Camel antics in Agadir (Photo: Juli Kosolapova via Unsplash)

Get around Agadir as locals have done for centuries, on the hump of a camel. Accompanied by a guide, you can cover more ground off the beaten track while bonding with these well-trained and gentle animals. Most small groups pass through the traditional village of Aghroud Bensergao and along the Souss river to scout for flamingos and other migratory birds. On a camel’s back is also one of the best vantage points to enjoy the sunset.

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Pamper yourself at a hammam

Hammam at Der Haven, Tamraght (Photo: Der Haven)

They really know how to do self-care in Morocco, with the timeless beauty and purification ritual of hammam spa. Most begin in an aromatic steam room to open the pores and quiet the spirit. From there, you’ll want to get comfortable with a trained practitioner scrubbing you down with locally produced black soap and rhassoul clay, removing all impurities and leaving skin baby soft (best not to do this after sustaining sunburn on the beach!). Sip some mint tea before you emerge feeling deeply refreshed, or stay on for a massage with the region’s argan oils. You can book an opulent treatment at the Sofitel’s Thalassa Sea and Spa, but smaller riads such as Der Haven (Hay Ait Soual, Tamraght) offer an authentic and no less luxurious experience.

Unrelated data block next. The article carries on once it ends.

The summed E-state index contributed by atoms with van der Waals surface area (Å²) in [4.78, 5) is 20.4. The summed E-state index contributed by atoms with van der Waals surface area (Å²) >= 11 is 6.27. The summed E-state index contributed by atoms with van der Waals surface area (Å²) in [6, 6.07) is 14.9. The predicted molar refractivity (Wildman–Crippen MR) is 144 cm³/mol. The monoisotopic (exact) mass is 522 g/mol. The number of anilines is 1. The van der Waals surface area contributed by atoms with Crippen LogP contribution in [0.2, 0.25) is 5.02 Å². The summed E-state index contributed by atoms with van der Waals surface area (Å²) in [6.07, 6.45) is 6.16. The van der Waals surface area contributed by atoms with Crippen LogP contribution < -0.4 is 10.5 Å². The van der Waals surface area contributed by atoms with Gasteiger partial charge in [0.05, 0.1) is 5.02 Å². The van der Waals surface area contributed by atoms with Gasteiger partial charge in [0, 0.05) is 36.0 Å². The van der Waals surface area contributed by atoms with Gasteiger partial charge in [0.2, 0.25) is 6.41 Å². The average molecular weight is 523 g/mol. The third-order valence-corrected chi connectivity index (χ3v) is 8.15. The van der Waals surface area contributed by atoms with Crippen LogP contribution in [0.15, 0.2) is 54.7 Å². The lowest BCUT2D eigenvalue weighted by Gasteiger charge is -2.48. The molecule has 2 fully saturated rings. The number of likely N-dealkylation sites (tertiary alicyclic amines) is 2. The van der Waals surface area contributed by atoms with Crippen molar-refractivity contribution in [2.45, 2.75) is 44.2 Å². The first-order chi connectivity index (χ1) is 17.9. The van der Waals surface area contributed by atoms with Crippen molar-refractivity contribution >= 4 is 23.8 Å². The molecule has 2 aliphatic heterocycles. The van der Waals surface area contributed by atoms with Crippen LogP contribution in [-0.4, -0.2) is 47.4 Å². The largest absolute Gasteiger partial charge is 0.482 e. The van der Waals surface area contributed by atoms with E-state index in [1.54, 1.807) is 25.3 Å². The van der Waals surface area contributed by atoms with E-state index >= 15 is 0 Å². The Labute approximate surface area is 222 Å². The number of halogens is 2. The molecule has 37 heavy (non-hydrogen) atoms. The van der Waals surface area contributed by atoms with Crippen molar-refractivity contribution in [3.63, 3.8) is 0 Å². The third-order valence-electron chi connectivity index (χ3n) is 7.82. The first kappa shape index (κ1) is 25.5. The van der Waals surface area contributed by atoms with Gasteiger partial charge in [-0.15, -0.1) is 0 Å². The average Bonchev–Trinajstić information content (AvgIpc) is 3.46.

Savour some seafood and cocktails on the beach

Bohemian Berber Bar, Taghazout (Photo: BBB)

Head to the busy Port d’Imessouane to discover just how fresh the fish can be. There are plenty of sunkissed, beachfront eateries grilling the catch of the day directly in front of you for a fraction of the prices of restaurant in town: that’s why Cafe Hassan Jolo does the job, and although the seafood platters are served with no fuss on plastic tables, you can expect a spectacular view of the fishing boats and sparkling waves. For an even more down-to-earth experience, head straight to the source and eat at the fish market itself: whiting, prawns, sole, calamari straight from the fishermen’s swag. Wash it all down with a drink at a stylish hidden spot on the water, like Bohemian Berber Bar in Taghazout, on the rocks below the DFrost Almugar Surf Villa.